Roger Federer of Switzerland lost 6-3, 6-4 to Alexander Zverev of Germany during Rogers Cup final at Uniprix Stadium in Montreal, Quebec, Canada. Image Credit: AFP

Cincinnati: There is another addition to the injury epidemic that has blown up in tennis over the past couple of months, and this time it affects the man of the moment: Wimbledon and Australian Open champion Roger Federer, who has withdrawn from this week’s Cincinnati Masters because of back trouble.

Many observers suspected that Federer was struggling when he lost to Alexander Zverev in the Rogers Cup final on Sunday. One of his many remarkable achievements is that he has never retired during any of his 1,363 matches on the ATP Tour, but a less defiant character might have walked off the court rather than fight through — as Federer did — to the end of a 6-3, 6-4 defeat.

The problem was one of mobility and flexibility. As the match moved into the second set, Federer lacked his usual snap, particularly on his serve, which became so static that he was only able to roll the ball in at a gentle pace.

“I tweaked my back in Montreal,” he confirmed on Monday as he withdrew from the ATP Masters 1000 event in Cincinnati. The high attrition rate on the men’s tour at the moment means that only one of the world’s top six will be competing this week. That man is Rafael Nadal, who has proved surprisingly robust this year after the wrist-tendon tear that spoiled his 2016 season.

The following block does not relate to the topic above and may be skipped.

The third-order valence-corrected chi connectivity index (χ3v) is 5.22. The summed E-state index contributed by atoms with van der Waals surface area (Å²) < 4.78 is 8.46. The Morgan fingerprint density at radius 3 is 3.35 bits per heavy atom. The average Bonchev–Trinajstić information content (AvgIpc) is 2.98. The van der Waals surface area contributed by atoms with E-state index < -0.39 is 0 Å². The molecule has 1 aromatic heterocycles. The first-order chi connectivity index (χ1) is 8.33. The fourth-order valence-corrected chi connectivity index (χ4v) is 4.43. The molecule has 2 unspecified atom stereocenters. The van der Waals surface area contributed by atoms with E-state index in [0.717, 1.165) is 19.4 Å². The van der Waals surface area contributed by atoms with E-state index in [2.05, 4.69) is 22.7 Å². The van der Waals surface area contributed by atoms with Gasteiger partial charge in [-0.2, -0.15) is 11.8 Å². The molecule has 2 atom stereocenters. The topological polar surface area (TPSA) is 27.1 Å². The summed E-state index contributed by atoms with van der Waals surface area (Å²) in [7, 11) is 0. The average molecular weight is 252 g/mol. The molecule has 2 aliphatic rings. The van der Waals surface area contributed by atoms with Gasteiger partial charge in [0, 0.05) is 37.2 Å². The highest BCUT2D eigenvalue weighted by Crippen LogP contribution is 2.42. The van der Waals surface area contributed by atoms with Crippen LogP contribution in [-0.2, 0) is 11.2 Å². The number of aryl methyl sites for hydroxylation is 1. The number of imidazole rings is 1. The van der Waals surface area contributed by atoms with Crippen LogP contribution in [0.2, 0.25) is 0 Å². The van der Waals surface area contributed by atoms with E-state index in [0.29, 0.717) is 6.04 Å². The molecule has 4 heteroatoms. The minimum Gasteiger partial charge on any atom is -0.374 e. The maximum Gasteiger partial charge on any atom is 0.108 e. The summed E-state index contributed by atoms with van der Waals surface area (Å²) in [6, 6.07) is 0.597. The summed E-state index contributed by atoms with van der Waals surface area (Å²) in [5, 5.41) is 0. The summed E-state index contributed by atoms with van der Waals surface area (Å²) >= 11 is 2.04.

Nadal’s reward for maintaining his structural integrity — as well as for utterly dominating the European clay-court swing — is that he will succeed Andy Murray as world No 1 on Monday, even if he should lose his opening match against either Richard Gasquet or John-Patrick Smith.

It is the fourth time Nadal has been on top of the rankings, having already spent 141 weeks there. This will be the 11th time that the No 1 spot has changed hands between the members of the “Big Four” since Federer first occupied it on February 2, 2004.

Murray is among the big names sidelined by injury, although it is expected that he will try to play the US Open — which starts on August 28 — despite the chronic hip trouble he has been dealing with since the French Open. Both Novak Djokovic and Stan Wawrinka have already announced that they will not be appearing again in 2017, while the 2014 US Open champion Marin Cilic is nursing a groin issue.

As for Federer, he now has a fortnight to recover from whatever the problem is with his back. Even the man himself may not yet know how serious the injury is. But he will remember that back trouble ruined the majority of his 2013 season — a year in which his winning percentage dropped from its usual level in the low 80s to a moderate 73.

Speaking to The Daily Telegraph in April, Federer recalled that “the back struck in 2013, in Indian Wells. I had three weeks of pain and I was just not well at all there. Back pain isn’t something that goes away very quickly. It’s like a cloud in your head, it makes you unhappy and you are disappointed that your connection [with the ball] doesn’t come back”.

Cincinnati — a mixed-gender tournament which many players use as their final build-up event before the US Open — is also missing some of the leading women. Maria Sharapova has pulled out with a forearm issue and Victoria Azarenka is absent because of personal problems.

Meanwhile, Timea Bacsinszky, the ex-French Open semi-finalist, has announced that she will not play the US Open because of a thigh injury. And Bernard Tomic and Gael Monfils came up with last-minute excuses on Monday for not playing in Cincinnati, both citing illness.